Jimmie Rodgers, ‘Kisses Sweeter Than Wine’ Singer, Dead at Age 87

by Jennifer Shea
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Pop legend Jimmie Rodgers, famous for the Billboard hit songs “Kisses Sweeter Than Wine” and “Honeycomb,” has died at age 87.

Rodgers died from kidney disease on Jan. 18 in Palm Desert, California after previously testing positive for COVID-19, People reports.

Jimmie Rodgers Was a Star Through 1950s and ’60s

The pop star got his start singing in the U.S. Air Force, where he joined a band called The Melodies. After he transferred to Nashville, he took part in a competition on Arthur Godfrey’s CBS talent show, winning $700. Soon after that, he signed with Roulette Records and recorded his own take on “Honeycomb.” The single sold more than one million copies and went gold with the RIAA.

Rodgers would go on to record plenty of other Top 10 hits during the late 1950s, among them “Oh-Oh, I’m Falling in Love Again” and “Are You Really Mine?”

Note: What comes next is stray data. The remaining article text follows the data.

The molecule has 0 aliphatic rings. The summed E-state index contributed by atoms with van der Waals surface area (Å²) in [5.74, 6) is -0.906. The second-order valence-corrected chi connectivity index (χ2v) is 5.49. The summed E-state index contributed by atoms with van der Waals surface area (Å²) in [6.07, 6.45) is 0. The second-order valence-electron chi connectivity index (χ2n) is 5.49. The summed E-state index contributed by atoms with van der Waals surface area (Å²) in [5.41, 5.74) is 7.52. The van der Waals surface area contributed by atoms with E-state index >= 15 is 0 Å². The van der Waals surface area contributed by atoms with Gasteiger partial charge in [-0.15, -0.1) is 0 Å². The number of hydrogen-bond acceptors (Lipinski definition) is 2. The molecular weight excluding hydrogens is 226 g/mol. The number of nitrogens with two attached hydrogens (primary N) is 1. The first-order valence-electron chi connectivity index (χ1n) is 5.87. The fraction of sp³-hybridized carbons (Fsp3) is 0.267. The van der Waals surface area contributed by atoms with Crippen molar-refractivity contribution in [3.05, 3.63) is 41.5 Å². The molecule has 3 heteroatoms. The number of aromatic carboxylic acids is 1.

He kept recording albums through most of the 1960s. His style combined country, folk and pop themes. 

After building up his television presence with appearances on variety shows, Rodgers started acting in movies, according to the Associated Press. Those included “Back Door to Hell” with Jack Nicholson and “The Little Shepherd of Kingdom Come.”

A Life-Altering Injury

Then, in 1967, Rodgers suffered a fractured skull and other injuries after pulling his car over on a Los Angeles freeway. He claimed he had pulled over after the driver behind him flashed his lights. He also said the man who attacked him was an off-duty police officer.

“I rolled down the window to ask what was the matter,” Rodgers told The Toronto Star in 1987. “That’s the last thing I remember.”

L.A. police officers claimed Rodgers had hurt himself falling while drunk. But Rodgers filed a lawsuit and got a $200,000 settlement.

Once he recovered, Rodgers got a summer TV show on ABC. But he later came down with a condition that caused spasms in his voice box muscles, and he began having seizures as a result of the attack.

 Rodgers told a Utah newspaper in 2016 that he still remembered what got him into music. He was in the Air Force in 1953, stationed in Korea, when he found a $10 guitar. He started singing for his fellow soldiers.

“We were sitting on the floor with only candles for light, and these tough soldiers had tears running down their cheeks. I realized if my music could have that effect, that’s what I wanted to do with my life,” he said.

Rodgers is survived by his wife, Mary Louise Biggerstaff, and five children from three marriages. 

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